[NOTE: The author would like to offer sincere thanks to Mr. Charlie Johnson of Oak Grove, Missouri, as well as Presbyterian College Archives and Special Collections, Clinton, SC, for their assistance in providing the details discussed in this update.]
The last week in May is a milestone for the book—one year since publication, made available just barely in time for the first purchasers to receive their copies over the Memorial Day weekend. In observance of Memorial Day, 2016, however, ours is a much more fitting tribute if we recall another one exactly seventy years ago, the first following the end of World War II.
Powell A. Fraser, a native of Brunswick, GA, was one of two Presbyterian College graduates who ended up in the 32nd “Red Arrow” Infantry Division in February of 1942, the other being his Class of ’41 classmate, William T. King. Like King, Fraser was a few years older than the typical student in his class, an attribute which had undoubtedly contributed to his nickname “Pop”. He was a football standout all years he played, including the 1940 season when the “Blue Hose” beat their rival “Terriers” from Wofford College and the “Bulldogs” of The Citadel, but lost to the “Tigers” from Clemson A&M.
Again, like his classmate Bill King, Fraser was a cadet in the ROTC program at “PC”, and immediately following the commissioning ceremony after graduation, both he and King, along with quite a few of their fellow ’41 ilk from The Citadel and Clemson, went on active duty as white officers in the otherwise racially segregated 367th Infantry Regiment at Camp Claiborne, Louisiana. Following the “Lee Street Riot,” a racial disturbance on a January 1942 Saturday night in the adjacent town of Alexandria, the War Department abruptly deactivated the 367th; many of the white officers, now available for other duty, transferred into the 32nd Division at nearby Camp Livingston, where the “Red Arrows” were gearing up to move north in preparation for a troopship convoy to the United Kingdom (or so they thought), and yet were still short of junior officers in platoons and companies due to recent purges of over-aged Guard leadership.
Fraser was assigned to the 127th Infantry Regiment (Wisconsin National Guard), initially as the “Regimental Athletic and Recreation Officer”, one of those peripheral appointments which, as outsiders in an otherwise insular organization, the Southern reservists frequently found themselves in at the start of their long adventure. In that role, he later helped orchestrate the exhibition “American football” game, part of the city of Adelaide, South Australia’s Fourth of July celebration staged on behalf of their American guests, which pitted hand-picked players from the 127th against worthy stand-outs from the 128th.
Introduction to combat in Papua New Guinea had shortly afterwards leveraged a profound effect on Lieutenant Fraser. With no need for a Regimental Athletic and Recreation Officer, he took a place on the so-called “straggler line”, where in his own words he saw one of the scared young privates he had talked into returning to the front lines come back mortally wounded on a litter at the end of the day. Also, his former tent-mate, an unnamed fellow officer in the 127th, was killed there at Buna. Later, in correspondence with faculty and staff at PC, he admitted heartfelt sorrow at news of the loss of a PC classmate in faraway North Africa, and still later took on the solemn duty of reporting to his faculty mentors the death in action of a highly regarded PC staff member who had coincidentally, and only recently, appeared in the 32nd Division as a replacement officer, only to be killed by an enemy sniper shortly after arrival at the front lines.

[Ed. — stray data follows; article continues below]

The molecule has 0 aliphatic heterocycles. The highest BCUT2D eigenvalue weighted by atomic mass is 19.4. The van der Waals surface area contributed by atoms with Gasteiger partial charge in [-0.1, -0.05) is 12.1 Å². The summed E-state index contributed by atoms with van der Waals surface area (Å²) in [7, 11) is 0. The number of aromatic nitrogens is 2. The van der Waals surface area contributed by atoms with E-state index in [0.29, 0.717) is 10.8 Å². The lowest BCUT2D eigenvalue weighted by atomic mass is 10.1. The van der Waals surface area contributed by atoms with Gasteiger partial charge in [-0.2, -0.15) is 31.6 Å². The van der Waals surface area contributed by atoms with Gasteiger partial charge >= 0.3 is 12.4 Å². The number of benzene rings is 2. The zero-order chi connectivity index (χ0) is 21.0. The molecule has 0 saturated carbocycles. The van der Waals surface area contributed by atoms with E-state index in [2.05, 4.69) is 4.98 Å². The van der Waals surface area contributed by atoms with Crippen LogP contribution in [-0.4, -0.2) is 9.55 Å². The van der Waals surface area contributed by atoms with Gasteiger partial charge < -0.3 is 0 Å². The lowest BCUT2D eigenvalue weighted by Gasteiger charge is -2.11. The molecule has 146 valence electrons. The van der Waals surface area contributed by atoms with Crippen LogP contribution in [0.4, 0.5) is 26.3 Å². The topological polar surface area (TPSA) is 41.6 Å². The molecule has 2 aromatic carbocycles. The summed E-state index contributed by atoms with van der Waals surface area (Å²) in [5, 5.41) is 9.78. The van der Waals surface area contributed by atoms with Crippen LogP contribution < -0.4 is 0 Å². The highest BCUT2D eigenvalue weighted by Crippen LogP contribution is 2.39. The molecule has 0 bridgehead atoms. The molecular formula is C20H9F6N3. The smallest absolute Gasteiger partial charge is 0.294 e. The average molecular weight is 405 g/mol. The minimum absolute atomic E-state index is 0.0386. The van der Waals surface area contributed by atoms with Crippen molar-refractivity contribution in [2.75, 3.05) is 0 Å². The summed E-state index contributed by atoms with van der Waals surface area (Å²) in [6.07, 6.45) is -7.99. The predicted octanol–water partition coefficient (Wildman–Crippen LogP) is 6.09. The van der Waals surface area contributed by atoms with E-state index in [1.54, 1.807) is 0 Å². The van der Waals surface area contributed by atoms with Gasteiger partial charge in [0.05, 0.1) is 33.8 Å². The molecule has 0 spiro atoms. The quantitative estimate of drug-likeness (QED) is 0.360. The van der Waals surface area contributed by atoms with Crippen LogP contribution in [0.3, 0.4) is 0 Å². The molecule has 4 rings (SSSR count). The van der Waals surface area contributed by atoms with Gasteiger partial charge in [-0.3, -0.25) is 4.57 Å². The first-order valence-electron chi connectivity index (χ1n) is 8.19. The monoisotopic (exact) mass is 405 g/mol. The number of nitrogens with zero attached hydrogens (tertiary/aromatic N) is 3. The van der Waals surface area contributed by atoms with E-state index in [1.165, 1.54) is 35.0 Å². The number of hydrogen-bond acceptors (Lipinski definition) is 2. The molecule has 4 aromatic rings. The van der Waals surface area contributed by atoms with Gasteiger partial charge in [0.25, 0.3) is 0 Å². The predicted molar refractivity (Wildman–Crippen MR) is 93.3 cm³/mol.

As demonstrated in 32 Answered, Fraser emerged from his marginal role in the Regimental organization to one of solid combat command and inspiring visibility in leadership. When given charge of an Infantry company that had lost all of its officers and its nerve, Fraser quickly turned them around, setting a fearless example by exposing himself constantly to enemy fire on the beach. Along with fellow officer and South Carolina reservist, Clemson ’39er Lt. Tally D. Fulmer (each of whom became recipients of the Distinguished Service Cross during this action), Fraser remained a visible leader in the final stages of the campaign. Afterwards, he took command of a Battalion, eventually rising to the rank of Lieutenant Colonel and becoming, in fact, the commanding officer of other South Carolinians such as Fulmer and Sheldon Dannelly; notably, he was the only Battalion Commander in any of the 32nd Division’s three regiments to maintain this tenure of position for the rest of the war. In the Philippines, Fraser earned a Silver Star and a write-up in Time Magazine for ordering jeeps dismantled and physically carried across a gorge, then re-assembled on the opposite side, during the pursuit of General Yamashita’s army across the Cagayan Valley.
In steeling himself for these accomplishments, Fraser had at first grappled with moral conflicts, based on his strong Presbyterian beliefs. In the end, as so many Americans of faith had done and have since done in time of war, Fraser came to see the conflict in terms of a free and overwhelmingly Christian country in a fight for its way of life in order to prevent destruction by an apparently (to him) godless force of evil that believed only in preservation of “the state”. He had articulated his resolution in a series of letters to his former faculty mentors at PC; then, once committed to his rationalization for killing and sending others off potentially to get killed in wartime, he stuck to it relentlessly. Later in his career, in fact, this found suitable application to an anti-Communist stance during times he was assigned to postings in Taiwan and West Germany at the height of the Cold War.
While both Fraser and classmate Bill King had aspired to the ministry before the war broke out, in the end only King followed through. Soon after returning home from duty in the Pacific, Colonel Fraser instead accepted a position at his alma mater as the new “PMS&T” (Professor of Military Science and Tactics). From his new but not indefinite faculty role (1946-1950, then called back to active duty for Korea), Fraser would begin a long career in which he balanced his strong Presbyterian faith with a career of Cold War military service that took him to postings around the world and, eventually, to the Pentagon, before retiring and returning to PC as Director of Development.